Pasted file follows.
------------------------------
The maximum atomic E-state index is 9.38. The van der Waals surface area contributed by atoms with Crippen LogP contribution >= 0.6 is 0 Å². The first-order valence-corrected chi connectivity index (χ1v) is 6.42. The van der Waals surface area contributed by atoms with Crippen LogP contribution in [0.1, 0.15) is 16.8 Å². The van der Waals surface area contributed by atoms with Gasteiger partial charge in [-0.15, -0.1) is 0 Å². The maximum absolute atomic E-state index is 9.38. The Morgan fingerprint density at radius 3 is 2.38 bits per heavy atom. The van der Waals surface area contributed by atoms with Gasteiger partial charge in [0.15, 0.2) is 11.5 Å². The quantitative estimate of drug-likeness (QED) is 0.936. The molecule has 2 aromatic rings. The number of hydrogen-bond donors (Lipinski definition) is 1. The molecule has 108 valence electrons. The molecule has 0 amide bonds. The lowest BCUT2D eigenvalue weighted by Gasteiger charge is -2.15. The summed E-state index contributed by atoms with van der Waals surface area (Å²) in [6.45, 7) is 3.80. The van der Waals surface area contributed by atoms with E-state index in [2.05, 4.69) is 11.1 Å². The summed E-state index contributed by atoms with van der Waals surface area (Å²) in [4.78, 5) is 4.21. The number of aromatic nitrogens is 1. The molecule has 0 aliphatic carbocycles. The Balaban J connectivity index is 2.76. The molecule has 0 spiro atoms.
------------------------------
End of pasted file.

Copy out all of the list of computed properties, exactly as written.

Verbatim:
The maximum atomic E-state index is 9.38. The van der Waals surface area contributed by atoms with Crippen LogP contribution >= 0.6 is 0 Å². The first-order valence-corrected chi connectivity index (χ1v) is 6.42. The van der Waals surface area contributed by atoms with Crippen LogP contribution in [0.1, 0.15) is 16.8 Å². The van der Waals surface area contributed by atoms with Gasteiger partial charge in [-0.15, -0.1) is 0 Å². The maximum absolute atomic E-state index is 9.38. The Morgan fingerprint density at radius 3 is 2.38 bits per heavy atom. The van der Waals surface area contributed by atoms with Gasteiger partial charge in [0.15, 0.2) is 11.5 Å². The quantitative estimate of drug-likeness (QED) is 0.936. The molecule has 2 aromatic rings. The number of hydrogen-bond donors (Lipinski definition) is 1. The molecule has 108 valence electrons. The molecule has 0 amide bonds. The lowest BCUT2D eigenvalue weighted by Gasteiger charge is -2.15. The summed E-state index contributed by atoms with van der Waals surface area (Å²) in [6.45, 7) is 3.80. The van der Waals surface area contributed by atoms with E-state index in [2.05, 4.69) is 11.1 Å². The summed E-state index contributed by atoms with van der Waals surface area (Å²) in [4.78, 5) is 4.21. The number of aromatic nitrogens is 1. The molecule has 0 aliphatic carbocycles. The Balaban J connectivity index is 2.76. The molecule has 0 spiro atoms.